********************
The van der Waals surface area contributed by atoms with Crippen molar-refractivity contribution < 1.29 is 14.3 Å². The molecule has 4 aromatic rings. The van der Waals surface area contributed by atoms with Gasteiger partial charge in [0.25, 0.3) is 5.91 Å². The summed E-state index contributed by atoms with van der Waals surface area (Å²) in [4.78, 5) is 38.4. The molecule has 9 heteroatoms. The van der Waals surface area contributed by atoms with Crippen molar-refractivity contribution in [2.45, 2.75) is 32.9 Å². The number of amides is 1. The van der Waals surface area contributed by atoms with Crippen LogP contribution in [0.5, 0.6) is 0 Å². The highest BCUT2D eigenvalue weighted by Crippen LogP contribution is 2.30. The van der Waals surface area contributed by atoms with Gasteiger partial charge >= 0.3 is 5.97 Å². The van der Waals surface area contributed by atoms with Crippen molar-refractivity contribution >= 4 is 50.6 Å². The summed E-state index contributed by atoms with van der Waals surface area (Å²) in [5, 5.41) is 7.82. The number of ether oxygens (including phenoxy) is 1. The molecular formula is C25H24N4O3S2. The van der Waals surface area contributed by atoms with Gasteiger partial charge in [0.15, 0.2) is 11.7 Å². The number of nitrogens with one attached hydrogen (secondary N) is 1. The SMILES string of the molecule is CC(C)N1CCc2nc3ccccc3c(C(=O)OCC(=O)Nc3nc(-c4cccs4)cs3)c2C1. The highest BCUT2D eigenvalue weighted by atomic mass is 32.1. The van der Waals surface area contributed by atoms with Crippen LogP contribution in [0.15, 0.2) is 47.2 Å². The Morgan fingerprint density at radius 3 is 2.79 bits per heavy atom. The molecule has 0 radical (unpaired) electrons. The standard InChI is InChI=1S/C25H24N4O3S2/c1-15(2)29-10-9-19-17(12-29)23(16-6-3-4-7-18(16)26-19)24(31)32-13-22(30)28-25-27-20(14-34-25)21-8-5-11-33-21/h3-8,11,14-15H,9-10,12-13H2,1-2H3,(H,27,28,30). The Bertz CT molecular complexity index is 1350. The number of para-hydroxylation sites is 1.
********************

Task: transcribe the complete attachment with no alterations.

The van der Waals surface area contributed by atoms with Crippen molar-refractivity contribution < 1.29 is 14.3 Å². The molecule has 4 aromatic rings. The van der Waals surface area contributed by atoms with Gasteiger partial charge in [0.25, 0.3) is 5.91 Å². The summed E-state index contributed by atoms with van der Waals surface area (Å²) in [4.78, 5) is 38.4. The molecule has 9 heteroatoms. The van der Waals surface area contributed by atoms with Crippen molar-refractivity contribution in [2.45, 2.75) is 32.9 Å². The number of amides is 1. The van der Waals surface area contributed by atoms with Crippen LogP contribution in [0.5, 0.6) is 0 Å². The highest BCUT2D eigenvalue weighted by Crippen LogP contribution is 2.30. The van der Waals surface area contributed by atoms with Gasteiger partial charge >= 0.3 is 5.97 Å². The van der Waals surface area contributed by atoms with Crippen molar-refractivity contribution >= 4 is 50.6 Å². The summed E-state index contributed by atoms with van der Waals surface area (Å²) in [5, 5.41) is 7.82. The number of ether oxygens (including phenoxy) is 1. The molecular formula is C25H24N4O3S2. The van der Waals surface area contributed by atoms with Gasteiger partial charge in [0.15, 0.2) is 11.7 Å². The number of nitrogens with one attached hydrogen (secondary N) is 1. The SMILES string of the molecule is CC(C)N1CCc2nc3ccccc3c(C(=O)OCC(=O)Nc3nc(-c4cccs4)cs3)c2C1. The highest BCUT2D eigenvalue weighted by atomic mass is 32.1. The van der Waals surface area contributed by atoms with Crippen LogP contribution in [0.15, 0.2) is 47.2 Å². The Morgan fingerprint density at radius 3 is 2.79 bits per heavy atom. The molecule has 0 radical (unpaired) electrons. The standard InChI is InChI=1S/C25H24N4O3S2/c1-15(2)29-10-9-19-17(12-29)23(16-6-3-4-7-18(16)26-19)24(31)32-13-22(30)28-25-27-20(14-34-25)21-8-5-11-33-21/h3-8,11,14-15H,9-10,12-13H2,1-2H3,(H,27,28,30). The Bertz CT molecular complexity index is 1350. The number of para-hydroxylation sites is 1.